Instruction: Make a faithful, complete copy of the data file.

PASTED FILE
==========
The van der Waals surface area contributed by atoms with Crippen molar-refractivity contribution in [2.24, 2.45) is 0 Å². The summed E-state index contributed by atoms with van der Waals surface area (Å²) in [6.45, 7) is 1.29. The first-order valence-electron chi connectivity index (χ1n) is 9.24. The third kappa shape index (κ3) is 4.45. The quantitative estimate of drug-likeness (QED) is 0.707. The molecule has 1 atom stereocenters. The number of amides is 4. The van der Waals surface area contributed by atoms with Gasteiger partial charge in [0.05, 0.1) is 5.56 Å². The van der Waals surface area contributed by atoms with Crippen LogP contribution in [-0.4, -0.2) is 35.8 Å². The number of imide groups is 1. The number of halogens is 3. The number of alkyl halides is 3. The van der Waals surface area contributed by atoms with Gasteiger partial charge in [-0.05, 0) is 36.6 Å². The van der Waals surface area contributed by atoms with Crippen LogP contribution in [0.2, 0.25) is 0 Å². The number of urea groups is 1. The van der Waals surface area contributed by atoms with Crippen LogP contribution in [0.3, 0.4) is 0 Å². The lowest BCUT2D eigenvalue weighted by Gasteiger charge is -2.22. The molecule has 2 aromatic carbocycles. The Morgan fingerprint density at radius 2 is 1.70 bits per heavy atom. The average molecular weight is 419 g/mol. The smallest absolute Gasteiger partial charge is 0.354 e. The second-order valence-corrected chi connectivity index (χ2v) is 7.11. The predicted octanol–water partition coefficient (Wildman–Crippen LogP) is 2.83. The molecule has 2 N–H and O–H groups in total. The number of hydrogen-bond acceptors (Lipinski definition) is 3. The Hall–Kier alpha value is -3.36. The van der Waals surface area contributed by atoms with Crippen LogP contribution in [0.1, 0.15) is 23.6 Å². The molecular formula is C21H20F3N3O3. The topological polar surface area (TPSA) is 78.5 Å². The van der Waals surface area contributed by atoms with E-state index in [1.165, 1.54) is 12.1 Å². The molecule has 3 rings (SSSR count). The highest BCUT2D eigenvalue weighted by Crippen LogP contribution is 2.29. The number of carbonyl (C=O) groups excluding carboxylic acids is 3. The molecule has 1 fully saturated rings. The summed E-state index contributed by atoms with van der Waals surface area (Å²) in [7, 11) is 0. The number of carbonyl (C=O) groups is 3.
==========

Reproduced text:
The van der Waals surface area contributed by atoms with Crippen molar-refractivity contribution in [2.24, 2.45) is 0 Å². The summed E-state index contributed by atoms with van der Waals surface area (Å²) in [6.45, 7) is 1.29. The first-order valence-electron chi connectivity index (χ1n) is 9.24. The third kappa shape index (κ3) is 4.45. The quantitative estimate of drug-likeness (QED) is 0.707. The molecule has 1 atom stereocenters. The number of amides is 4. The van der Waals surface area contributed by atoms with Gasteiger partial charge in [0.05, 0.1) is 5.56 Å². The van der Waals surface area contributed by atoms with Crippen LogP contribution in [-0.4, -0.2) is 35.8 Å². The number of imide groups is 1. The number of halogens is 3. The number of alkyl halides is 3. The van der Waals surface area contributed by atoms with Gasteiger partial charge in [-0.05, 0) is 36.6 Å². The van der Waals surface area contributed by atoms with Crippen LogP contribution in [0.2, 0.25) is 0 Å². The number of urea groups is 1. The van der Waals surface area contributed by atoms with Crippen LogP contribution in [0.3, 0.4) is 0 Å². The lowest BCUT2D eigenvalue weighted by Gasteiger charge is -2.22. The molecule has 2 aromatic carbocycles. The Morgan fingerprint density at radius 2 is 1.70 bits per heavy atom. The average molecular weight is 419 g/mol. The smallest absolute Gasteiger partial charge is 0.354 e. The second-order valence-corrected chi connectivity index (χ2v) is 7.11. The predicted octanol–water partition coefficient (Wildman–Crippen LogP) is 2.83. The molecule has 2 N–H and O–H groups in total. The number of hydrogen-bond acceptors (Lipinski definition) is 3. The Hall–Kier alpha value is -3.36. The van der Waals surface area contributed by atoms with Crippen LogP contribution in [0.1, 0.15) is 23.6 Å². The molecular formula is C21H20F3N3O3. The topological polar surface area (TPSA) is 78.5 Å². The van der Waals surface area contributed by atoms with E-state index in [1.165, 1.54) is 12.1 Å². The molecule has 3 rings (SSSR count). The highest BCUT2D eigenvalue weighted by Crippen LogP contribution is 2.29. The number of carbonyl (C=O) groups excluding carboxylic acids is 3. The molecule has 1 fully saturated rings. The summed E-state index contributed by atoms with van der Waals surface area (Å²) in [7, 11) is 0. The number of carbonyl (C=O) groups is 3.